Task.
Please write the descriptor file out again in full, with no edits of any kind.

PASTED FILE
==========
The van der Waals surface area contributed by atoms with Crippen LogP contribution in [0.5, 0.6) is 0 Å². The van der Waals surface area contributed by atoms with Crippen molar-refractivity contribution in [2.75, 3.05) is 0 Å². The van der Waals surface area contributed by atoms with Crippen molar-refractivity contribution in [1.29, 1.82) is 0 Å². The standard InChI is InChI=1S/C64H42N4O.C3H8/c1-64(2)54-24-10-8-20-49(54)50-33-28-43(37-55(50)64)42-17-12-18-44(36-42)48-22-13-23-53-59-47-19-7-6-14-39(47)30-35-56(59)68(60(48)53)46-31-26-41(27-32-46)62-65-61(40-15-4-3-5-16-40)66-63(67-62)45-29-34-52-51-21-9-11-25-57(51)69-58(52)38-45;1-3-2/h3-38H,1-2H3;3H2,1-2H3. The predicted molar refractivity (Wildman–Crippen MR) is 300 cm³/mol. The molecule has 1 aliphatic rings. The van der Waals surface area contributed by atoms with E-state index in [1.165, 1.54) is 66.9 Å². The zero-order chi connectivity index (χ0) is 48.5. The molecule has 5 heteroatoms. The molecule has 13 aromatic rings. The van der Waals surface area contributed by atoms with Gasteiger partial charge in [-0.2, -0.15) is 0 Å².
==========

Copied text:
The van der Waals surface area contributed by atoms with Crippen LogP contribution in [0.5, 0.6) is 0 Å². The van der Waals surface area contributed by atoms with Crippen molar-refractivity contribution in [2.75, 3.05) is 0 Å². The van der Waals surface area contributed by atoms with Crippen molar-refractivity contribution in [1.29, 1.82) is 0 Å². The standard InChI is InChI=1S/C64H42N4O.C3H8/c1-64(2)54-24-10-8-20-49(54)50-33-28-43(37-55(50)64)42-17-12-18-44(36-42)48-22-13-23-53-59-47-19-7-6-14-39(47)30-35-56(59)68(60(48)53)46-31-26-41(27-32-46)62-65-61(40-15-4-3-5-16-40)66-63(67-62)45-29-34-52-51-21-9-11-25-57(51)69-58(52)38-45;1-3-2/h3-38H,1-2H3;3H2,1-2H3. The predicted molar refractivity (Wildman–Crippen MR) is 300 cm³/mol. The molecule has 1 aliphatic rings. The van der Waals surface area contributed by atoms with E-state index in [1.165, 1.54) is 66.9 Å². The zero-order chi connectivity index (χ0) is 48.5. The molecule has 5 heteroatoms. The molecule has 13 aromatic rings. The van der Waals surface area contributed by atoms with Gasteiger partial charge in [-0.2, -0.15) is 0 Å².